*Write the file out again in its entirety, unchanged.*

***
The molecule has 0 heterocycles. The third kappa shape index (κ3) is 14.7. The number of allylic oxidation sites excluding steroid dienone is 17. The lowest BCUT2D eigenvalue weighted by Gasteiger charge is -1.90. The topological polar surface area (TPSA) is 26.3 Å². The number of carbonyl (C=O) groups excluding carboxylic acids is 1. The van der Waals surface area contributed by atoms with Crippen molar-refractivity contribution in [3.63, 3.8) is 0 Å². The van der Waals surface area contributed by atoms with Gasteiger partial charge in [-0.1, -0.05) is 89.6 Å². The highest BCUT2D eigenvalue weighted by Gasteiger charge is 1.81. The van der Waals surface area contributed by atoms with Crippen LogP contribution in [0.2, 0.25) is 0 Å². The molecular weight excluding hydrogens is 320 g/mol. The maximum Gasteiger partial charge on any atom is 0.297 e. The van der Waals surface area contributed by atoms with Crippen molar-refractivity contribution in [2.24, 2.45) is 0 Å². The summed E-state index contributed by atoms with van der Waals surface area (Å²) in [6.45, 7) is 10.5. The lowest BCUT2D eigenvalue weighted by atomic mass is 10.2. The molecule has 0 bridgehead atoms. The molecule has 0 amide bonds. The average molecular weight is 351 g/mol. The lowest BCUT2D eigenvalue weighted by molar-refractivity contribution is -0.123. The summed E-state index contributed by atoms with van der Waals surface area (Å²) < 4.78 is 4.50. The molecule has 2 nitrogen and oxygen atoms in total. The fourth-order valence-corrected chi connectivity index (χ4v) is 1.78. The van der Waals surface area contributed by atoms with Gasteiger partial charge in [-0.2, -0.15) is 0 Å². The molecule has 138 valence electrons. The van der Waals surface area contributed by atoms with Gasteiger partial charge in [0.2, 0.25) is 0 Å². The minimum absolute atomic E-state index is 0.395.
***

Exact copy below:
The molecule has 0 heterocycles. The third kappa shape index (κ3) is 14.7. The number of allylic oxidation sites excluding steroid dienone is 17. The lowest BCUT2D eigenvalue weighted by Gasteiger charge is -1.90. The topological polar surface area (TPSA) is 26.3 Å². The number of carbonyl (C=O) groups excluding carboxylic acids is 1. The van der Waals surface area contributed by atoms with Crippen molar-refractivity contribution in [3.63, 3.8) is 0 Å². The van der Waals surface area contributed by atoms with Gasteiger partial charge in [-0.1, -0.05) is 89.6 Å². The highest BCUT2D eigenvalue weighted by Gasteiger charge is 1.81. The van der Waals surface area contributed by atoms with Crippen LogP contribution in [0.2, 0.25) is 0 Å². The molecular weight excluding hydrogens is 320 g/mol. The maximum Gasteiger partial charge on any atom is 0.297 e. The van der Waals surface area contributed by atoms with Crippen molar-refractivity contribution in [2.24, 2.45) is 0 Å². The summed E-state index contributed by atoms with van der Waals surface area (Å²) in [6.45, 7) is 10.5. The lowest BCUT2D eigenvalue weighted by atomic mass is 10.2. The molecule has 0 bridgehead atoms. The molecule has 0 amide bonds. The average molecular weight is 351 g/mol. The lowest BCUT2D eigenvalue weighted by molar-refractivity contribution is -0.123. The summed E-state index contributed by atoms with van der Waals surface area (Å²) < 4.78 is 4.50. The molecule has 2 nitrogen and oxygen atoms in total. The fourth-order valence-corrected chi connectivity index (χ4v) is 1.78. The van der Waals surface area contributed by atoms with Gasteiger partial charge in [-0.2, -0.15) is 0 Å². The molecule has 138 valence electrons. The van der Waals surface area contributed by atoms with Gasteiger partial charge in [0.2, 0.25) is 0 Å². The minimum absolute atomic E-state index is 0.395.